1. The petitioner, who is an agriculturist owning three acres of arecanut plantation in Mettupalayam, has filed this writ petition to quash the order dated 31st March, 1963, of the Deputy Commercial Tax Officer, Mettupalayam, in proceedings 9920/59-60 on his file. By that order, the respondent-officer determined the turnover of the petitioner at Rs. 16,871.55 and levied tax on that. The contention for the petitioner is that he is exempted from paying that tax under the proviso to Section 2(r) read with explanation (1) of the Madras General Sales Tax Act, 1959.
2. Section 2(r) of the Act defines 'turnover', and the proviso says that the proceeds of the sale by a person of agricultural or horticultural produce, other than tea, grown within the State by himself or on any land in which he has an interest whether as owner, usufructuary mortgagee, tenant or otherwise, shall be excluded from his turnover. Explanation (1) runs thus :
'Agricultural or horticultural produce' shall not include such produce as has been subjected to any physical, chemical or other process for being made fit for consumption, save mere cleaning, grading, sorting or drying.
3. The case of the petitioner is that in order to make the arecanuts fit for market or consumption, he has been adopting the usual method of gathering ripe nuts, drying them, dehusking them and then selling them as dried nuts to merchants. He submits that this activity is a process involved in agriculture and horticulture and that too of an agricultural land. His contention therefore is that he is neither a dealer nor are the proceeds of sale of arecanuts grown on his land liable to be included in the assessable turnover under the Act.
4. According to the Deputy Commercial Tax Officer, Mettupalayam, the petitioner has sold the arecanuts not in the form in which he has plucked them but only after dehusking, drying, cleaning and grading and that the process of dehusking cannot be regarded as 'cleaning, grading, sorting or drying'. The respondent-officer submits that the process of dehusking is sufficient to bring his produce outside the category of agricultural or horticultural produce mentioned in the section and as such the petitioner is rightly assessed to sales tax. In other words, the arecanuts in the process of dehusking are subjected to physical, chemical or other process for being made fit for consumption and cannot therefore be included in 'agricultural or horticultural produce'. But according to the petitioner, in order to market the arecanuts gathered from the trees they have necessarily to be husked and that by dehusking they do not undergo any change but only retain their character as an agricultural produce. He further submits that the dehusking is nothing but a process of cleaning, grading and drying. Therefore the only question for consideration is whether the petitioner can claim exemption on the ground of the proceeds of the sale being those of agricultural produce.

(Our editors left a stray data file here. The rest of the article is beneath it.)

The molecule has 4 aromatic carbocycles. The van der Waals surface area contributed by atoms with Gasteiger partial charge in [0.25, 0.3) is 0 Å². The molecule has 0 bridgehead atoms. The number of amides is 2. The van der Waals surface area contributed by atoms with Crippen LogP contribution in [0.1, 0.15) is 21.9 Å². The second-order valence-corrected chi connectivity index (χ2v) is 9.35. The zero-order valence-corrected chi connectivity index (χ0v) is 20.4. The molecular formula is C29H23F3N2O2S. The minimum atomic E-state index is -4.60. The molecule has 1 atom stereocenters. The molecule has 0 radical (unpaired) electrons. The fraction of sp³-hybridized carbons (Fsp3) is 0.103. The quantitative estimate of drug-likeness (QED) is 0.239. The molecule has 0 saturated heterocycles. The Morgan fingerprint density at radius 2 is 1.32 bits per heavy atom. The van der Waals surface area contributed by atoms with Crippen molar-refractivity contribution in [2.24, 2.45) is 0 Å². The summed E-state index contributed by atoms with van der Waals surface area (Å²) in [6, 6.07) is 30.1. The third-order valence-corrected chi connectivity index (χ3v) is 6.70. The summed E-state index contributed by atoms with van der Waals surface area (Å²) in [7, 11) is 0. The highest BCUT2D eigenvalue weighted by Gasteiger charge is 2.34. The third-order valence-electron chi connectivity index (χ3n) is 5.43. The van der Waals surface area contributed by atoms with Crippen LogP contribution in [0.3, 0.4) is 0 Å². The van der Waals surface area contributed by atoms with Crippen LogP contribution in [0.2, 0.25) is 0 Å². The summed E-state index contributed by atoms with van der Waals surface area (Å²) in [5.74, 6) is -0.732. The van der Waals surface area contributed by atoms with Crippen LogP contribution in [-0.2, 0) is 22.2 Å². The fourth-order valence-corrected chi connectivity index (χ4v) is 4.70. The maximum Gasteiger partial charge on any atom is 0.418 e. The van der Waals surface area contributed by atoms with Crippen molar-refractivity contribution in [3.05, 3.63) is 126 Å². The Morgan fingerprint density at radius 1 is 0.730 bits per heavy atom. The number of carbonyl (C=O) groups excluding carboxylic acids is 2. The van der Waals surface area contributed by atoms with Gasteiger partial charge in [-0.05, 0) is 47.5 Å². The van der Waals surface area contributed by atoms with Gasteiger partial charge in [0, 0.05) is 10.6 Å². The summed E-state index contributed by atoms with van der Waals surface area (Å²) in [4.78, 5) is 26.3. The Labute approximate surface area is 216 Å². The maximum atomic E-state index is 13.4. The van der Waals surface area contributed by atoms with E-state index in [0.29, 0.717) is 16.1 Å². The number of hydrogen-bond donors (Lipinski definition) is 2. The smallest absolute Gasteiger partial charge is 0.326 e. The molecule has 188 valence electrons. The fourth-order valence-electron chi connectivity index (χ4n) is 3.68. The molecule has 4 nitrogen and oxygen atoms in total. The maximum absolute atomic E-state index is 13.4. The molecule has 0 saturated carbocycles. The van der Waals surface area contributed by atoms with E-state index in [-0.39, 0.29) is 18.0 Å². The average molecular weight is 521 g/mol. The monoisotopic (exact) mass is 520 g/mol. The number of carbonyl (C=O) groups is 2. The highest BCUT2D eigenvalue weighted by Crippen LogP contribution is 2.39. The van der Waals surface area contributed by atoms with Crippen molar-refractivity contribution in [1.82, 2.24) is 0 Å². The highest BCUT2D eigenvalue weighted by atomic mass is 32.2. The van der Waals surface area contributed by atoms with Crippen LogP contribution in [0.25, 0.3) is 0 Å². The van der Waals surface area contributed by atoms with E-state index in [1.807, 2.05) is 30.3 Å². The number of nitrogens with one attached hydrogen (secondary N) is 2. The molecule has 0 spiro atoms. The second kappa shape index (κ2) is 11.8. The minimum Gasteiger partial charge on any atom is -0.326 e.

5. Prior to this Act, a similar question arose before Rajagopalan, J., in The State of Madras v. Saravana Pillai  7 S.T.C. 541. In that case, the assessee gathered the arecanuts while they were still raw. They were then peeled and the kernels were thereafter sliced, boiled and dried. The question was whether the cured arecanuts continued to be horticultural produce within the meaning of the proviso to Section 2(i). Here I must mention that there was no explanation then similar to explanation (1). It was observed at page 545 thus :
We are of opinion that, where any agricultural or horticultural produce has to be subjected to a minimum processing before that produce can be marketed at all, it will still retain its character as agricultural produce or horticultural produce, despite that minimum processing.
6. It was held that the arecanuts sold by the assessee were only subjected to the minimum processing absolutely necessary for their sale.
7. After the coming into force of the 1959 Act, a similar question came up for consideration before Veeraswami, J., in Deviah Gowder v. Commercial Tax Officer  13 S.T.C. 422. In that case, according to the petitioner therein all that was done to the arecanuts produced by him was to remove the husk from them and by whatever name that removal of the husk was called, it was not a physical, chemical or other process within the meaning of the first explanation to make the arecanuts fall outside the scope of the proviso. Veeraswami, J., was of opinion that the petition was premature. However the learned Judge observed at page 424 :
There is, however, no difficulty in pointing out that an agriculturist merely because he happens to market his crops, will not be a dealer ; nor will he be a dealer because the agricultural produce has been put to some kind of treatment only in order to make it marketable.